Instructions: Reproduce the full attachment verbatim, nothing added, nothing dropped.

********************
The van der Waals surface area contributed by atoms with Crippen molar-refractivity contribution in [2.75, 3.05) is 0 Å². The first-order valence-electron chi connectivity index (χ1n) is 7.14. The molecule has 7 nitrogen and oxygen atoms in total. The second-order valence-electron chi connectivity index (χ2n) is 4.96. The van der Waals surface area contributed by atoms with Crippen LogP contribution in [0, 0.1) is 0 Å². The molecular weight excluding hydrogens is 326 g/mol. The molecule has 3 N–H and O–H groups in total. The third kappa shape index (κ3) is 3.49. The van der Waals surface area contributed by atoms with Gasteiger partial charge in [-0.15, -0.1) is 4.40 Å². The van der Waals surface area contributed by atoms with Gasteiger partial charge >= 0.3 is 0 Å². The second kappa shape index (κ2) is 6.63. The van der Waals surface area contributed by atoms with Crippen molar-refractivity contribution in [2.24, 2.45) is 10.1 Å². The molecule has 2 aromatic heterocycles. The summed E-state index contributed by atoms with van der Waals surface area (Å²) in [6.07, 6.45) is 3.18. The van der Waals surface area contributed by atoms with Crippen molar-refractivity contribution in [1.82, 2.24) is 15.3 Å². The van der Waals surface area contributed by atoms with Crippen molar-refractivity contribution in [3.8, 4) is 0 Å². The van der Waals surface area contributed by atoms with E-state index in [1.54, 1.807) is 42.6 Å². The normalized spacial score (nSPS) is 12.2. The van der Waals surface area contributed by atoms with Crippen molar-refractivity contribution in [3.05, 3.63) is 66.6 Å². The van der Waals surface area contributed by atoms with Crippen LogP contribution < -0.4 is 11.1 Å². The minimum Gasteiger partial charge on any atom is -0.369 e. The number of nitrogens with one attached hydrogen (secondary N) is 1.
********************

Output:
The van der Waals surface area contributed by atoms with Crippen molar-refractivity contribution in [2.75, 3.05) is 0 Å². The first-order valence-electron chi connectivity index (χ1n) is 7.14. The molecule has 7 nitrogen and oxygen atoms in total. The second-order valence-electron chi connectivity index (χ2n) is 4.96. The van der Waals surface area contributed by atoms with Crippen LogP contribution in [0, 0.1) is 0 Å². The molecular weight excluding hydrogens is 326 g/mol. The molecule has 3 N–H and O–H groups in total. The third kappa shape index (κ3) is 3.49. The van der Waals surface area contributed by atoms with Gasteiger partial charge in [-0.15, -0.1) is 4.40 Å². The van der Waals surface area contributed by atoms with Gasteiger partial charge >= 0.3 is 0 Å². The second kappa shape index (κ2) is 6.63. The van der Waals surface area contributed by atoms with Crippen molar-refractivity contribution in [2.24, 2.45) is 10.1 Å². The molecule has 2 aromatic heterocycles. The summed E-state index contributed by atoms with van der Waals surface area (Å²) in [6.07, 6.45) is 3.18. The van der Waals surface area contributed by atoms with Crippen molar-refractivity contribution in [1.82, 2.24) is 15.3 Å². The van der Waals surface area contributed by atoms with Crippen molar-refractivity contribution in [3.8, 4) is 0 Å². The van der Waals surface area contributed by atoms with E-state index in [1.54, 1.807) is 42.6 Å². The normalized spacial score (nSPS) is 12.2. The van der Waals surface area contributed by atoms with Crippen molar-refractivity contribution in [3.05, 3.63) is 66.6 Å². The van der Waals surface area contributed by atoms with Crippen LogP contribution < -0.4 is 11.1 Å². The minimum Gasteiger partial charge on any atom is -0.369 e. The number of nitrogens with one attached hydrogen (secondary N) is 1.